A Sneak Peek at the Architecture of Deathly Hallows [Gallery]

Academy Award–winning production designer Stuart Craig, the man behind the look and feel of every set in the Harry Potter film franchise, gave an interview at Architectural Digest, in which he discusses the difference in working on Harry Potter versus his other films, like Notting Hill.

Because it was a franchise—eight movies—that lasted ten years, we built up a great archive of things we’d already made. Doors, windows, staircases, and bits of set got recycled and reused. It was an incredible luxury to have a kind of scene dock for stuff that was used previously, but that could be applicable to the next thing.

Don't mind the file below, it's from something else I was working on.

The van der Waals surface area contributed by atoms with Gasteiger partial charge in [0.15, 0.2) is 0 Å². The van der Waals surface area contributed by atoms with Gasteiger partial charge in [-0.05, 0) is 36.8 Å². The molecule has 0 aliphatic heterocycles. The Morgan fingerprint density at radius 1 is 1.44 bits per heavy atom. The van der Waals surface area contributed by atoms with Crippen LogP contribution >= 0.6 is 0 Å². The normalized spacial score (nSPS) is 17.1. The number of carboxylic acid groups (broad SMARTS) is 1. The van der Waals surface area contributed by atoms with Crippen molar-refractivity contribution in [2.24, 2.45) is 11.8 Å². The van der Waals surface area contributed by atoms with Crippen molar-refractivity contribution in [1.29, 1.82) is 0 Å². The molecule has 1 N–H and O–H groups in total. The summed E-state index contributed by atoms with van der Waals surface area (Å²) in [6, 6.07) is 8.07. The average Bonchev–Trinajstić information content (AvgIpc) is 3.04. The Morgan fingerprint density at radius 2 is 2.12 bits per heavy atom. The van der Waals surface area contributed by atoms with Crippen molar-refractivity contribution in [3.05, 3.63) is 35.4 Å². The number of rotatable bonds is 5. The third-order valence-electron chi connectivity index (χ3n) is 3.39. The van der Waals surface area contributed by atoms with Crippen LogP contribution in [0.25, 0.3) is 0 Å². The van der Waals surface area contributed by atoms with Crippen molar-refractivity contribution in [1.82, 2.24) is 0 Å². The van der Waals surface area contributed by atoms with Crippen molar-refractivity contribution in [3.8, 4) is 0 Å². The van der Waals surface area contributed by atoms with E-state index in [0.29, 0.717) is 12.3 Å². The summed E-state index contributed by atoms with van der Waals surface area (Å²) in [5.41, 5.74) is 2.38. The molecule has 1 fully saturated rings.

Craig also gives a some insight to set continuity between films, noting the ever-changing structure of Hogwarts:

Hogwarts, if you look carefully, is constantly growing and changing shape. In the third movie, there’s a tower with a little sort of prison cell at the top for Sirius Black, and then in subsequent movies that’s completely gone. In the sixth film, there’s a huge tower that’s a completely different design, and that’s the tower that Dumbledore falls from and dies. The other area of significant change is the front entrance: The courtyard in front of that was not there at the beginning, and then it got bigger and bigger and bigger until in the film that we haven’t seen yet, Harry Potter and the Deathly Hallows: Part 2, it’s big enough to stage the final Battle of Hogwarts.

The film’s official launch is tomorrow, July 15.

Images: Jaap Buitendijk

[architizer via Architectural Digest]

 

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